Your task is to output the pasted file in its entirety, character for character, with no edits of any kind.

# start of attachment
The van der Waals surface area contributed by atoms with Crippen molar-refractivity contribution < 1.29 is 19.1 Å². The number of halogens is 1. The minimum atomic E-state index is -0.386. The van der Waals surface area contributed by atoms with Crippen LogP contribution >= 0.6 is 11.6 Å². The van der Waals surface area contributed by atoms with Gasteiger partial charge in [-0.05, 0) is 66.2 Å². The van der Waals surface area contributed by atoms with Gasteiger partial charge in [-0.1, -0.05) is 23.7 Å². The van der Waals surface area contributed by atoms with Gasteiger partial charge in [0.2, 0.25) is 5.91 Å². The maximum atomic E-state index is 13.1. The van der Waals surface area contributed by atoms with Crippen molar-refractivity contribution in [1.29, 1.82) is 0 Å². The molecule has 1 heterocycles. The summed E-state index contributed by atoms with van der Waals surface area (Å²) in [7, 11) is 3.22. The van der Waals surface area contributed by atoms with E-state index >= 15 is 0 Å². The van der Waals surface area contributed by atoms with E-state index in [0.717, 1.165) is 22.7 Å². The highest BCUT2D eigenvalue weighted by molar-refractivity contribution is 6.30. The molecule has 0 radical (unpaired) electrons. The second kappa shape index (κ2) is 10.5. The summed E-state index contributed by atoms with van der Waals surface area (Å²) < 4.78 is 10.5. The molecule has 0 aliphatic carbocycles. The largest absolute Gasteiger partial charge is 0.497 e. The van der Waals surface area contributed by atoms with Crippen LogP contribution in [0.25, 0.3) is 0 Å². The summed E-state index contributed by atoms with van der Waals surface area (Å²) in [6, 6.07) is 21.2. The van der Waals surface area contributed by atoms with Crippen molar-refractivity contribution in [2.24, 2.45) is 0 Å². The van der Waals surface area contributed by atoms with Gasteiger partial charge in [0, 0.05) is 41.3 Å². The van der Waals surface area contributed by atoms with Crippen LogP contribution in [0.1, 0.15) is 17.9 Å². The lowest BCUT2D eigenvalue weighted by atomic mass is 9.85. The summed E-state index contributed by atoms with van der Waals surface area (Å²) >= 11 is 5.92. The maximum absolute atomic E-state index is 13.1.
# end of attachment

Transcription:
The van der Waals surface area contributed by atoms with Crippen molar-refractivity contribution < 1.29 is 19.1 Å². The number of halogens is 1. The minimum atomic E-state index is -0.386. The van der Waals surface area contributed by atoms with Crippen LogP contribution >= 0.6 is 11.6 Å². The van der Waals surface area contributed by atoms with Gasteiger partial charge in [-0.05, 0) is 66.2 Å². The van der Waals surface area contributed by atoms with Gasteiger partial charge in [-0.1, -0.05) is 23.7 Å². The van der Waals surface area contributed by atoms with Gasteiger partial charge in [0.2, 0.25) is 5.91 Å². The maximum atomic E-state index is 13.1. The van der Waals surface area contributed by atoms with Crippen molar-refractivity contribution in [1.29, 1.82) is 0 Å². The molecule has 1 heterocycles. The summed E-state index contributed by atoms with van der Waals surface area (Å²) in [7, 11) is 3.22. The van der Waals surface area contributed by atoms with E-state index >= 15 is 0 Å². The van der Waals surface area contributed by atoms with E-state index in [0.717, 1.165) is 22.7 Å². The highest BCUT2D eigenvalue weighted by molar-refractivity contribution is 6.30. The molecule has 0 radical (unpaired) electrons. The second kappa shape index (κ2) is 10.5. The summed E-state index contributed by atoms with van der Waals surface area (Å²) < 4.78 is 10.5. The molecule has 0 aliphatic carbocycles. The largest absolute Gasteiger partial charge is 0.497 e. The van der Waals surface area contributed by atoms with Crippen LogP contribution in [0.25, 0.3) is 0 Å². The summed E-state index contributed by atoms with van der Waals surface area (Å²) in [6, 6.07) is 21.2. The van der Waals surface area contributed by atoms with Crippen molar-refractivity contribution in [2.24, 2.45) is 0 Å². The van der Waals surface area contributed by atoms with Gasteiger partial charge in [0, 0.05) is 41.3 Å². The van der Waals surface area contributed by atoms with Crippen LogP contribution in [0.1, 0.15) is 17.9 Å². The lowest BCUT2D eigenvalue weighted by atomic mass is 9.85. The summed E-state index contributed by atoms with van der Waals surface area (Å²) >= 11 is 5.92. The maximum absolute atomic E-state index is 13.1.